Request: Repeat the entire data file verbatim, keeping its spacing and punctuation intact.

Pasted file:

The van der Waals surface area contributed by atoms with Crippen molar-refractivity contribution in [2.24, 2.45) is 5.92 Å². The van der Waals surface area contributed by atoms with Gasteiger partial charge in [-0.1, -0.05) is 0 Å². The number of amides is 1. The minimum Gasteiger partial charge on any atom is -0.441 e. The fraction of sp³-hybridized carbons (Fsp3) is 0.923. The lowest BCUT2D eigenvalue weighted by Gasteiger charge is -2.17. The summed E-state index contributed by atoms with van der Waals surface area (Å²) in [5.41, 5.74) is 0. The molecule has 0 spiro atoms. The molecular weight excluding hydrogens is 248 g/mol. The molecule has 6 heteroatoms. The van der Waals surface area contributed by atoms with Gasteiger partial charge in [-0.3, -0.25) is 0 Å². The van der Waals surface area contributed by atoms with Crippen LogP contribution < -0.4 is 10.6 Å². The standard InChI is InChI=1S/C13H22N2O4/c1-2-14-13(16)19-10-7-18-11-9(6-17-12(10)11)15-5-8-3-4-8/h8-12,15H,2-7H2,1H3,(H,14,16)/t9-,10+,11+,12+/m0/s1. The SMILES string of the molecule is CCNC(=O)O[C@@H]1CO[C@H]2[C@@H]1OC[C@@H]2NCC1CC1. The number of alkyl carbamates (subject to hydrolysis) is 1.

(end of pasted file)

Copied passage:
The van der Waals surface area contributed by atoms with Crippen molar-refractivity contribution in [2.24, 2.45) is 5.92 Å². The van der Waals surface area contributed by atoms with Gasteiger partial charge in [-0.1, -0.05) is 0 Å². The number of amides is 1. The minimum Gasteiger partial charge on any atom is -0.441 e. The fraction of sp³-hybridized carbons (Fsp3) is 0.923. The lowest BCUT2D eigenvalue weighted by Gasteiger charge is -2.17. The summed E-state index contributed by atoms with van der Waals surface area (Å²) in [5.41, 5.74) is 0. The molecule has 0 spiro atoms. The molecular weight excluding hydrogens is 248 g/mol. The molecule has 6 heteroatoms. The van der Waals surface area contributed by atoms with Gasteiger partial charge in [-0.3, -0.25) is 0 Å². The van der Waals surface area contributed by atoms with Crippen LogP contribution < -0.4 is 10.6 Å². The standard InChI is InChI=1S/C13H22N2O4/c1-2-14-13(16)19-10-7-18-11-9(6-17-12(10)11)15-5-8-3-4-8/h8-12,15H,2-7H2,1H3,(H,14,16)/t9-,10+,11+,12+/m0/s1. The SMILES string of the molecule is CCNC(=O)O[C@@H]1CO[C@H]2[C@@H]1OC[C@@H]2NCC1CC1. The number of alkyl carbamates (subject to hydrolysis) is 1.